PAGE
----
US museums are teaming up with the Syrian Interim Government’s Heritage Task Force to help protect Syrian museum collections and stem the loss of cultural heritage amid the country’s ongoing civil war.
Late last month, experts from the Smithsonian Institution in Washington, DC, and the Pennsylvania Museum’s Penn Cultural Heritage Center quietly organised a three-day training session for curators, heritage experts and civilians in an undisclosed location outside of Syria. — theartnewspaper.com
Istanbul is the city of transformation and contradiction. As an urbanist, I am trying to keep record and make sense of this transformation and am especially interested in its winners and losers. At the moment we live in a giant construction site, where skyscrapers, mega projects and urban renewal projects are taking place all around. There is a gold rush to real-estate development. — theguardian.com
The practice of using corporate largess to finance restoration projects for public antiquities was once fairly rare here. But with the nation struggling with a stagnant economy and crushing public debt — Rome is flirting off and on with bankruptcy — politicians are now looking to private companies and international sources to help preserve Italy’s cultural heritage. — nytimes.com
[...] the Crystal Bridges acquisition reflects an increasingly popular attitude toward architecturally significant homes among private collectors. Such buyers now see that historic homes can be collected, preserved, and appreciated much like fine art. — blouinartinfo.com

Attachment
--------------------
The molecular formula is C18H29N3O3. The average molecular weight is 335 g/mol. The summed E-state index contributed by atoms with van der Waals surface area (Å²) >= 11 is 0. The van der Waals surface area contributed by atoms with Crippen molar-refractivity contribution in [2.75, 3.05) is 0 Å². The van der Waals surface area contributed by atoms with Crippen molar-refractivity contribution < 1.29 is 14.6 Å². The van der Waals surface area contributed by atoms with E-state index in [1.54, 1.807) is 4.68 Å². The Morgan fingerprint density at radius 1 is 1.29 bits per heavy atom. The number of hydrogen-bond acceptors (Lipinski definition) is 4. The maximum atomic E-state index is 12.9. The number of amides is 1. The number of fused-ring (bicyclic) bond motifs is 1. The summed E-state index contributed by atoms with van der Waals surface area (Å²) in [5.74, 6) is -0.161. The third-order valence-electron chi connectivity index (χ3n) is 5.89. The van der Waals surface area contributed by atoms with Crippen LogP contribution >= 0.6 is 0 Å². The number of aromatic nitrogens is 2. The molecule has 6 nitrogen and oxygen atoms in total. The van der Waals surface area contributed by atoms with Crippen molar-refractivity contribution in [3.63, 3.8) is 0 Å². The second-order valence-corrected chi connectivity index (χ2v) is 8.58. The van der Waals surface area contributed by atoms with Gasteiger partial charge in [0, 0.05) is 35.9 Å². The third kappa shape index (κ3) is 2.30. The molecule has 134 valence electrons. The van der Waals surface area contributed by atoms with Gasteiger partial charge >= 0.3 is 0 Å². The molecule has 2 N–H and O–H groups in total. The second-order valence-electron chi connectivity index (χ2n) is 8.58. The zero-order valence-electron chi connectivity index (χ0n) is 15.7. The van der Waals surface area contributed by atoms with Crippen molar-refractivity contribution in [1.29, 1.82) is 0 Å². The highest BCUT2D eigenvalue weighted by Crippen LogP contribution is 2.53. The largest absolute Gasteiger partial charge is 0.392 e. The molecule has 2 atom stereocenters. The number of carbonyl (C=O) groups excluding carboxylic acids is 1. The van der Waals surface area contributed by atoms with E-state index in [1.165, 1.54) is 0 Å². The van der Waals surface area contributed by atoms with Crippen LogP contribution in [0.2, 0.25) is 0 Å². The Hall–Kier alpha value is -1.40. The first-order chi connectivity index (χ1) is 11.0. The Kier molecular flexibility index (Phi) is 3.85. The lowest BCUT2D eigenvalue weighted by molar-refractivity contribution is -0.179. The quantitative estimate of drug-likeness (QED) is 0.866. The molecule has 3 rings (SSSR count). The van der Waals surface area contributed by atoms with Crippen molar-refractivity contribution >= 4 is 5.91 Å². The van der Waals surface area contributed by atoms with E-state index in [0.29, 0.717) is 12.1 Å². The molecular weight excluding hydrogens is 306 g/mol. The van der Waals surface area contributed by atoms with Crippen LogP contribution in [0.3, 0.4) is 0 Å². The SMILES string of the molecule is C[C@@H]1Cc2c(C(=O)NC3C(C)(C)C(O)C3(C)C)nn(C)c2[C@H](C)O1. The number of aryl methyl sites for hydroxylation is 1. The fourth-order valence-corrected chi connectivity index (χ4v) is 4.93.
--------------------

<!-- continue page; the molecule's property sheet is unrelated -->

“Words like ‘holocaust’ have been used in reference to the idea that our house could inspire a rash of tear-downs which could then be replaced with modern homes. I designed my house specifically within the design guidelines of this historic district and to be compatible, a good neighbor. But the term ‘modernism’ just clicks a switch in people’s brain and they can’t see the house for what it is.” — nytimes.com
As an architect, Gene Kaufman doesn’t typically save buildings; he designs them.
But when he heard of plans to change Paul Rudolph’s celebrated but shuttered government building in Goshen, N.Y., as part of a renovation plan, he decided to step in.
“To lose a building like this would be a tragedy,” said Mr. Kaufman, a partner at Gwathmey Siegel Kaufman Architects in New York City. — nytimes.com
Previously:Gwathmey Siegel's Kaufman wants to buy Paul Rudolph's brutalist Orange County Government CenterOrange County Votes to Keep Brutalist BuildingUnloved Building in Goshen, N.Y., Prompts Debate on Modernism
Philip Johnson lovers rejoice! It was just announced that the city will put aside $5.8 million to restore the dilapidated crown jewel of the 1964-65 World’s Fair in Flushing Meadows Corona Park. Funding for the restoration of the “Tent of Tomorrow” came via Mayor Bill de Blasio, who contributed $4.2 million to the project, while the rest was provided by City Council and Borough President Melinda Katz... Efforts to restore the project will begin soon, but a bumpy road lies ahead… — 6sqft
Filling up the ole’ gas tank is not a glamorous job, and usually not a task that leaves one marveling at the surrounding architecture. But in 1927, Prairie-style extraordinaire Frank Lloyd Wright put together plans for a fuel filling station in Buffalo, New York that would leave even the most seasoned driver awe struck ... 90 years later, the Buffalo Transportation Pierce-Arrow Museum has realized Wright’s vision. — 6sqft